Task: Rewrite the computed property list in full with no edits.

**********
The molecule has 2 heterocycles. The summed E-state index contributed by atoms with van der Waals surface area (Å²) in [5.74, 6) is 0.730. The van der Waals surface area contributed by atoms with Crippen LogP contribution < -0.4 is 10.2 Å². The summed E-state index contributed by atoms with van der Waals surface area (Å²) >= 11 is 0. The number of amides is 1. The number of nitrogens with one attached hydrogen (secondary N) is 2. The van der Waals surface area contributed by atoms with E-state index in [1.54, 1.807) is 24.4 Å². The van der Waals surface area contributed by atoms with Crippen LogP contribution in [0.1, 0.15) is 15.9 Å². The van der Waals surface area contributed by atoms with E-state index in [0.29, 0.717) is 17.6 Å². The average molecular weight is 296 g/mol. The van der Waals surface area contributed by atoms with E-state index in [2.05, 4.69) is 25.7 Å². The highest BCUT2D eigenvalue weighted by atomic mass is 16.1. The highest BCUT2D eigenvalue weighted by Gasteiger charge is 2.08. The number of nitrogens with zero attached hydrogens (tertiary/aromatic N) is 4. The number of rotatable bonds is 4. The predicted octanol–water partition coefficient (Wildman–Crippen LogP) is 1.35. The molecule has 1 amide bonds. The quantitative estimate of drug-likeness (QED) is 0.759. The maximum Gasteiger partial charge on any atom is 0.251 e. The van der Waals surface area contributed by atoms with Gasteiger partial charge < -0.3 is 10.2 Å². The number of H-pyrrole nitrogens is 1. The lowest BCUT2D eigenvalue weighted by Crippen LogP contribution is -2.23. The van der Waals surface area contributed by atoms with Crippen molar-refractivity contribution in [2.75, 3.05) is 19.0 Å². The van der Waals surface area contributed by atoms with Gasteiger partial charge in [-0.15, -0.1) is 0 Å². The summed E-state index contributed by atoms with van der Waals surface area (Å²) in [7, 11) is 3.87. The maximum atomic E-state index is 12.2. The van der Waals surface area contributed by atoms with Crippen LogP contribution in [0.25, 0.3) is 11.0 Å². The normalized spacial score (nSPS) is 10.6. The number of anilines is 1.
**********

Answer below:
The molecule has 2 heterocycles. The summed E-state index contributed by atoms with van der Waals surface area (Å²) in [5.74, 6) is 0.730. The van der Waals surface area contributed by atoms with Crippen LogP contribution < -0.4 is 10.2 Å². The summed E-state index contributed by atoms with van der Waals surface area (Å²) >= 11 is 0. The number of amides is 1. The number of nitrogens with one attached hydrogen (secondary N) is 2. The van der Waals surface area contributed by atoms with E-state index in [1.54, 1.807) is 24.4 Å². The van der Waals surface area contributed by atoms with Crippen LogP contribution in [0.1, 0.15) is 15.9 Å². The van der Waals surface area contributed by atoms with E-state index in [0.29, 0.717) is 17.6 Å². The average molecular weight is 296 g/mol. The van der Waals surface area contributed by atoms with E-state index in [2.05, 4.69) is 25.7 Å². The highest BCUT2D eigenvalue weighted by atomic mass is 16.1. The highest BCUT2D eigenvalue weighted by Gasteiger charge is 2.08. The number of nitrogens with zero attached hydrogens (tertiary/aromatic N) is 4. The number of rotatable bonds is 4. The predicted octanol–water partition coefficient (Wildman–Crippen LogP) is 1.35. The molecule has 1 amide bonds. The quantitative estimate of drug-likeness (QED) is 0.759. The maximum Gasteiger partial charge on any atom is 0.251 e. The van der Waals surface area contributed by atoms with Gasteiger partial charge < -0.3 is 10.2 Å². The number of H-pyrrole nitrogens is 1. The lowest BCUT2D eigenvalue weighted by Crippen LogP contribution is -2.23. The van der Waals surface area contributed by atoms with Crippen molar-refractivity contribution in [2.75, 3.05) is 19.0 Å². The van der Waals surface area contributed by atoms with Gasteiger partial charge in [-0.15, -0.1) is 0 Å². The summed E-state index contributed by atoms with van der Waals surface area (Å²) in [7, 11) is 3.87. The maximum atomic E-state index is 12.2. The van der Waals surface area contributed by atoms with Crippen LogP contribution in [0.25, 0.3) is 11.0 Å². The normalized spacial score (nSPS) is 10.6. The number of anilines is 1.